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Reading Skills

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Reading skills are essential if you want to do well in your exams or pieces of coursework which involve essays or reports based upon passages you have to read. The points listed below should help you get the most out of your reading.

Your Surroundings

The environment that surrounds you is very important. You won't get anywhere if you sit somewhere with loads of distractions. Some good places are your bedroom, a library, a quiet coffee shop etc...

A library is particularly useful as you have access to many other books which can help you with your reading. Having a dictionary at hand to help you with any tricky vocabulary will help you understand the text more fully and improve your overall reading skills in the long-term also.

Speed Reading / Skimming

Reading through a huge pile of text books to find a bit of information to add to your project, for example, is hardly practical. Even if you had enough time to do all that reading, your eyes, as well as your brain, would probably explode at the end of it... not a pretty thought! This is where speed reading comes in. It simply involves scanning through the text, picking out important and relevant words.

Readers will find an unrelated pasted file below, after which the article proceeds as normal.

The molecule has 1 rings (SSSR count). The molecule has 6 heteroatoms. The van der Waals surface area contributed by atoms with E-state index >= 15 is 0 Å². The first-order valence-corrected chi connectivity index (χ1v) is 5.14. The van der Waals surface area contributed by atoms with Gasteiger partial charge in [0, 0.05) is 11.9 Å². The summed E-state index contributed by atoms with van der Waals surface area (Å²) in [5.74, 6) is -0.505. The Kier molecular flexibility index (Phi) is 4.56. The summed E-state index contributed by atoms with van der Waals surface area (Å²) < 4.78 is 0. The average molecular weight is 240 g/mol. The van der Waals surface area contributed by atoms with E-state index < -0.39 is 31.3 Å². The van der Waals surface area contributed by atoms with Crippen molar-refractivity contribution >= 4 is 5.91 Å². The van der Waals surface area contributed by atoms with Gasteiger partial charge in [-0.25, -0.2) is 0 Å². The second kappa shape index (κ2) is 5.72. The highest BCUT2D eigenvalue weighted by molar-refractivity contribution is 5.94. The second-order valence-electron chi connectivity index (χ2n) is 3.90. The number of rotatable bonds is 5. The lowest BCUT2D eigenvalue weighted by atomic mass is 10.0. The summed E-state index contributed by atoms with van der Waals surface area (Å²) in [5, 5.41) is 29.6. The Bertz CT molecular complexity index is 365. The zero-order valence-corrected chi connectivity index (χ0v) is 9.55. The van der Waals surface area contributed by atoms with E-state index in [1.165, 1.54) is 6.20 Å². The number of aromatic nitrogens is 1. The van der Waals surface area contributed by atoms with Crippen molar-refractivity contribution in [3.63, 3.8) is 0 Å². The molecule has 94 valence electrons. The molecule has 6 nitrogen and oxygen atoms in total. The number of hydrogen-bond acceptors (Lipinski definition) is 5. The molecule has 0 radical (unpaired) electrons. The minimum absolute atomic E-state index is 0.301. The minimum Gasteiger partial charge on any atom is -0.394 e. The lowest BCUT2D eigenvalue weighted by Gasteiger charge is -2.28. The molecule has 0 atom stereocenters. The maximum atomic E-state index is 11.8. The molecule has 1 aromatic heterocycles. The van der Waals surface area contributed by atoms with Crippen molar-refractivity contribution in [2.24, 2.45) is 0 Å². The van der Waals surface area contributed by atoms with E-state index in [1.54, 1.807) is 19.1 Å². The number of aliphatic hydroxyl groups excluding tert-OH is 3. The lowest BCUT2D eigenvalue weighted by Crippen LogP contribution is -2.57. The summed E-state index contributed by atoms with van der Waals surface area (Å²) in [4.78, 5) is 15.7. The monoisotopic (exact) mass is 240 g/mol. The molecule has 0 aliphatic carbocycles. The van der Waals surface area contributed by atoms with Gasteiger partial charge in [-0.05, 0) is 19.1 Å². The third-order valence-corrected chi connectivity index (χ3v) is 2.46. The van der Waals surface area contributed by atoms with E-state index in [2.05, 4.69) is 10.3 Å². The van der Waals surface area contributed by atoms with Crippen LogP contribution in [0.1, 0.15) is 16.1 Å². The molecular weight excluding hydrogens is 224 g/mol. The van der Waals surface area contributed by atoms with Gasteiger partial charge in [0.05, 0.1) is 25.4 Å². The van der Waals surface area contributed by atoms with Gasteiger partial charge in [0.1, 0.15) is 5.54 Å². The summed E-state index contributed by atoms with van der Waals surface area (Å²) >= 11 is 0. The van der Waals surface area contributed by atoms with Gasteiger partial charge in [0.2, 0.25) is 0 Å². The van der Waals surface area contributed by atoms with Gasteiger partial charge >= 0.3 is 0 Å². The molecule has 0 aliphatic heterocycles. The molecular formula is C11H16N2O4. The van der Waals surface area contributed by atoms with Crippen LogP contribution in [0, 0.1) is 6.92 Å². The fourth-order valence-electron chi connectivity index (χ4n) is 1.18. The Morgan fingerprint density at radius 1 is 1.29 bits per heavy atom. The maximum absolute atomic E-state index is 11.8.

The Dos and Don'ts of Speed Reading:

  • First of all, decide what you are looking for in the text you're reading.
  • As you skim through the book, don't focus on every word, but group words together.
  • Don't move your lips or read the text aloud when you're reading. If you do this, then you'll be reading every word, which means you probably won't be speed reading!
  • Practice reading for only a few minutes at a time and gradually increase your time, especially if you find it difficult to concentrate when reading.
  • If you're having problems speed reading, there are many books available to help you quicken the pace of your reading. A small selection has been compiled below.

Understanding What You Read

Just reading endless lines of text is not an effective way of learning from it. As with speed reading, decide what you want to get from the material.

At first, focus your attention on understanding what the text is about as a whole, then try learning the necessary details. A good technique to help you remember points is to read through the text, then close the book and write down everything you can remember from it. You can repeat this, adding the extra details you can remember each time. Then, come back to it a few hours later and try to write down what you can remember. You should be pleasantly surprised at the amount of information that's stuck!

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